Improving the payback


    At the risk of promoting a little vacuous ego stroking, it may be time for seniors to give themselves a pat on the back. As the latest numbers from the Senior Class Gift show, the class of 2011 has set a new record for the highest participation rate on record at this point in the calendar year, with 32 percent of seniors contributing at least the minimum $10 donation so far.

    But perhaps even more impressive is that this record was reached despite some significant changes to the way the Senior Class Gift tallies its donations. In years past, the Senior Class Gift Committee counted as having donated even those students who had only pledged to give, with no actual money down. This year’s numbers, on the other hand, count only those seniors who’ve donated $10 or more.

    Clearly, this is change in practices that should have happened long ago. The Senior Class Gift has always used boasts of record-breaking participation as a means of publicizing itself. We are glad to see that this year their bragging rights have been achieved legitimately.However, the “gifting process” is still, by class of 2011 President Mike Tsidulko’s own admission, slightly confused. Now, some of this confusion is by design. Part of the point behind having a Senior Class Gift at all is to make those donations in some way special. Any student is already able to give to the school via a variety of general donation channels, like the Fund for William and Mary.

    For the class gift to work, it must feel different. The job of the Senior Class Gift Committee is to make sure donors believe they have received something in return — whether that is access to wine and cheese soirees, a special Green Leafe Cafe mug, or merely a warm feeling of contentment. In economic terms, it must provide a differentiated product. Yes, the process is somewhat manipulative — and can at times border on irritating — but in the end the solicitation of voluntary gifts to an admittedly worthwhile cause is hardly anything at which to balk.

    But this process of differentiation also serves, at times, to limit the amount the Senior Class Gift can collect by imposing artificial restrictions — in particular by limiting the number of areas toward which one is able to donate. While seniors are able to choose a particular academic department to give to, the same level of specificity does not extend to other areas, such as student life and organizations. When donating through the more general Fund for William and Mary, however, a much wider range of donation options are available.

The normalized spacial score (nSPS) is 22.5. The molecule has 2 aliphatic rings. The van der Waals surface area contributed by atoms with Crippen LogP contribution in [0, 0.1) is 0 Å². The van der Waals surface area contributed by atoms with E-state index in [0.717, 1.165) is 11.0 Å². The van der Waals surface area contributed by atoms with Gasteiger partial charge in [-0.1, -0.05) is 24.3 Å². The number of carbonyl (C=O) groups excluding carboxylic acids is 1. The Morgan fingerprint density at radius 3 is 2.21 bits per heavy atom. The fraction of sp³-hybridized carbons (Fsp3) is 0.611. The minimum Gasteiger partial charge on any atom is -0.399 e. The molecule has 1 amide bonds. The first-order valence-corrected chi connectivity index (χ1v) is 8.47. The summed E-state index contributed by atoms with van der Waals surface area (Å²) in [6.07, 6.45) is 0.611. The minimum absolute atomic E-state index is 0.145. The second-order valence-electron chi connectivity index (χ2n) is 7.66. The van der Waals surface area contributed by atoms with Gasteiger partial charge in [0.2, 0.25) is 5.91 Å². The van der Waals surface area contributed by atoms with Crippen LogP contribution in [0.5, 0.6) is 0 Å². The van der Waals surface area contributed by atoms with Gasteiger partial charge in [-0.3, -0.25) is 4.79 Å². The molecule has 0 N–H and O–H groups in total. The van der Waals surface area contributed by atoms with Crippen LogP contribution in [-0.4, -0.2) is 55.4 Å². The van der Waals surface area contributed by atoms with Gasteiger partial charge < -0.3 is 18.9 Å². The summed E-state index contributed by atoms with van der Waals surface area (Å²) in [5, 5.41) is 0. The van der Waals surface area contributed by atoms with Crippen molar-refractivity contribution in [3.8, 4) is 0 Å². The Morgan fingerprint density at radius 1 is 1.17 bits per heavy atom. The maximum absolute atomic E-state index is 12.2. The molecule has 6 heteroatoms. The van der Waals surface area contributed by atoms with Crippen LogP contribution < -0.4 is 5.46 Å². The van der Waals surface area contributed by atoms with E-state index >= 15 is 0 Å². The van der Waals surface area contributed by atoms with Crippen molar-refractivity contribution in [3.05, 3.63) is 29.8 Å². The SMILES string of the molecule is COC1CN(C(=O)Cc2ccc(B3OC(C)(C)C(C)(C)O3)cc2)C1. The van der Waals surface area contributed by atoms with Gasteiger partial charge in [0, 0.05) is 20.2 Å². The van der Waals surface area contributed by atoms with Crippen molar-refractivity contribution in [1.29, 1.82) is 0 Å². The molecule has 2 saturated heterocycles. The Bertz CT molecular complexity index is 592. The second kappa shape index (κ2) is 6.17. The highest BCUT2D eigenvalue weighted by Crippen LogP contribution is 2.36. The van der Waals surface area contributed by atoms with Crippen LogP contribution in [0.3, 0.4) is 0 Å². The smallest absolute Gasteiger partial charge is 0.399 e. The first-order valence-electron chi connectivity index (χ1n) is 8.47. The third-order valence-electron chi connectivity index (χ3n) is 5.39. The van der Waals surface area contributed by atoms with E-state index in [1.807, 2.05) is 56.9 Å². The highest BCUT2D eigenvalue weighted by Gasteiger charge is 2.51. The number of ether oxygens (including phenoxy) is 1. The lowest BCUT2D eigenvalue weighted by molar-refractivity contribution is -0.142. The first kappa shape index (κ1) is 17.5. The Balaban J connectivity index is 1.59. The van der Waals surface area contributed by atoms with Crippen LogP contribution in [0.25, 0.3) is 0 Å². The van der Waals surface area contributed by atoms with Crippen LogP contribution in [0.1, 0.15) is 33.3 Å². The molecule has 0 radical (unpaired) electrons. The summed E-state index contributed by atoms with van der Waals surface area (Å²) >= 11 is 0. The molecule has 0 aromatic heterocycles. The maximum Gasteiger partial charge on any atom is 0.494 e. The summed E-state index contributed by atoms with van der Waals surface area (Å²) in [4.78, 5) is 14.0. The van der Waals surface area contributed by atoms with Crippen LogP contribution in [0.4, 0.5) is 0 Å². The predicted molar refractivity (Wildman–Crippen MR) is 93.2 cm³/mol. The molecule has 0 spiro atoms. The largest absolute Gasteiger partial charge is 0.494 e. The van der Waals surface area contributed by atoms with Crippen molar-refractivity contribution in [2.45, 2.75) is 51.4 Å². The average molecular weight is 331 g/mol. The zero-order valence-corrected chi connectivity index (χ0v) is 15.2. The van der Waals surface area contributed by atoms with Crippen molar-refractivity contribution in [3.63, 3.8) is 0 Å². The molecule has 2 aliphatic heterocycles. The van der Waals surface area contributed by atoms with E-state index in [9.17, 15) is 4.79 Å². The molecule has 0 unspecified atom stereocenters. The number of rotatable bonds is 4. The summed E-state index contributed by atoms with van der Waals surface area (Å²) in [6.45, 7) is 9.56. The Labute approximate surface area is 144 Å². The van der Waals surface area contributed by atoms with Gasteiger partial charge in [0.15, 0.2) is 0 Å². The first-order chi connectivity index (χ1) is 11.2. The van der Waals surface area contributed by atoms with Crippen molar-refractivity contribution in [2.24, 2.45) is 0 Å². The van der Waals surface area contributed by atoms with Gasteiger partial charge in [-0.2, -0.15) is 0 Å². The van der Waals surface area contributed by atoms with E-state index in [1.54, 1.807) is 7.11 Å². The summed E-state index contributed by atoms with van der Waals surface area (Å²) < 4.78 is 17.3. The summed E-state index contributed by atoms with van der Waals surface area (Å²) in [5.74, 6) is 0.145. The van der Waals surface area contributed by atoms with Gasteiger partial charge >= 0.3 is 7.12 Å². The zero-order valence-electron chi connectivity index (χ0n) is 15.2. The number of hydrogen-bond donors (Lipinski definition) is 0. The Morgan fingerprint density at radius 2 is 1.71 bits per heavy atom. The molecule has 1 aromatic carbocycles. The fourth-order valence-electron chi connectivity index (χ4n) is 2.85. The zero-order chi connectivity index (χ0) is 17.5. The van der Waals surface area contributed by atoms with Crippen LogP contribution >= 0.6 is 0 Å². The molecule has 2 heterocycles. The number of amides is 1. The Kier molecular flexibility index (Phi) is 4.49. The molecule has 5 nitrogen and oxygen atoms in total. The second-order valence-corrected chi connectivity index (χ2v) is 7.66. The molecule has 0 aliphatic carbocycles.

These may just be flaws with the design of the Senior Class Gift website, or with how it advertises its services, but the fact is, even the impression of restrictions might keep some from pledging.

    The current system fails to realize that the end to which a potential donor is able to designate his or her gift is far from a trivial consideration. Any donor, current student and alumnus alike, is more likely to give to areas attached to specific memories. For some, that means a particular organization and program. The College is an environment, more so than many universities, where campus participation can often come to define a student’s college experience. If it is the Senior Class Gift’s goal to maximize donations, letting students give to what they are passionate about — be it the Muscarelle Museum, the Counseling Center, the Gateway Program or the South Asian Student Association — will certainly help. The ability to give to a particular academic department is a good start, but this must be expanded if the committee hopes to see its donation numbers truly maximized.

    So seniors, keep giving. But, Senior Class Gift Committee, let them give where they please.

    Editor’s note: The editorial originally noted the percentage of members of the class of 2011 who have donated to the Senior Class gift as 31 percent. This has been corrected to 32 percent.

    Additionally, the editorial calls for more flexibility in potential gift designations. A process currently exists to allow designated gifts to organizations not labeled as nonprofit organizations, however it is not currently listed on the Senior Class Gift donation website as an option.


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